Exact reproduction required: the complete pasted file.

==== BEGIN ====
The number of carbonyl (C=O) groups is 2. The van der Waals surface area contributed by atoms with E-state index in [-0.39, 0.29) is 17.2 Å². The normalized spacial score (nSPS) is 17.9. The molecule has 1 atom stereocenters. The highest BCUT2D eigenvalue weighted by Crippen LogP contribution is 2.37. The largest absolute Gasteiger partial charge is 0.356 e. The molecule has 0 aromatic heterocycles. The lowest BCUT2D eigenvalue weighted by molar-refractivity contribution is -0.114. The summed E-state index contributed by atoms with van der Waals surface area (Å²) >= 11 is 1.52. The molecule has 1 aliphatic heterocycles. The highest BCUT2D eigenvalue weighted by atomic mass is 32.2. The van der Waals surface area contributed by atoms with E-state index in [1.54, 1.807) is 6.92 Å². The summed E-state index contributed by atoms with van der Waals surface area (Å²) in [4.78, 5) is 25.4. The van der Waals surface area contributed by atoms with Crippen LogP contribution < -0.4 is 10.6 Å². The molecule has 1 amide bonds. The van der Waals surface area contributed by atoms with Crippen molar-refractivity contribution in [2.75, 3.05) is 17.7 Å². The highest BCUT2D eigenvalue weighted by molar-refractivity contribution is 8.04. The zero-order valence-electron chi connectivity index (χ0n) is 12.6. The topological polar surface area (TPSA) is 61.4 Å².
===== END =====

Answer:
The number of carbonyl (C=O) groups is 2. The van der Waals surface area contributed by atoms with E-state index in [-0.39, 0.29) is 17.2 Å². The normalized spacial score (nSPS) is 17.9. The molecule has 1 atom stereocenters. The highest BCUT2D eigenvalue weighted by Crippen LogP contribution is 2.37. The largest absolute Gasteiger partial charge is 0.356 e. The molecule has 0 aromatic heterocycles. The lowest BCUT2D eigenvalue weighted by molar-refractivity contribution is -0.114. The summed E-state index contributed by atoms with van der Waals surface area (Å²) >= 11 is 1.52. The molecule has 1 aliphatic heterocycles. The highest BCUT2D eigenvalue weighted by atomic mass is 32.2. The van der Waals surface area contributed by atoms with E-state index in [1.54, 1.807) is 6.92 Å². The summed E-state index contributed by atoms with van der Waals surface area (Å²) in [4.78, 5) is 25.4. The van der Waals surface area contributed by atoms with Crippen LogP contribution < -0.4 is 10.6 Å². The molecule has 1 amide bonds. The van der Waals surface area contributed by atoms with Crippen molar-refractivity contribution in [2.75, 3.05) is 17.7 Å². The highest BCUT2D eigenvalue weighted by molar-refractivity contribution is 8.04. The zero-order valence-electron chi connectivity index (χ0n) is 12.6. The topological polar surface area (TPSA) is 61.4 Å².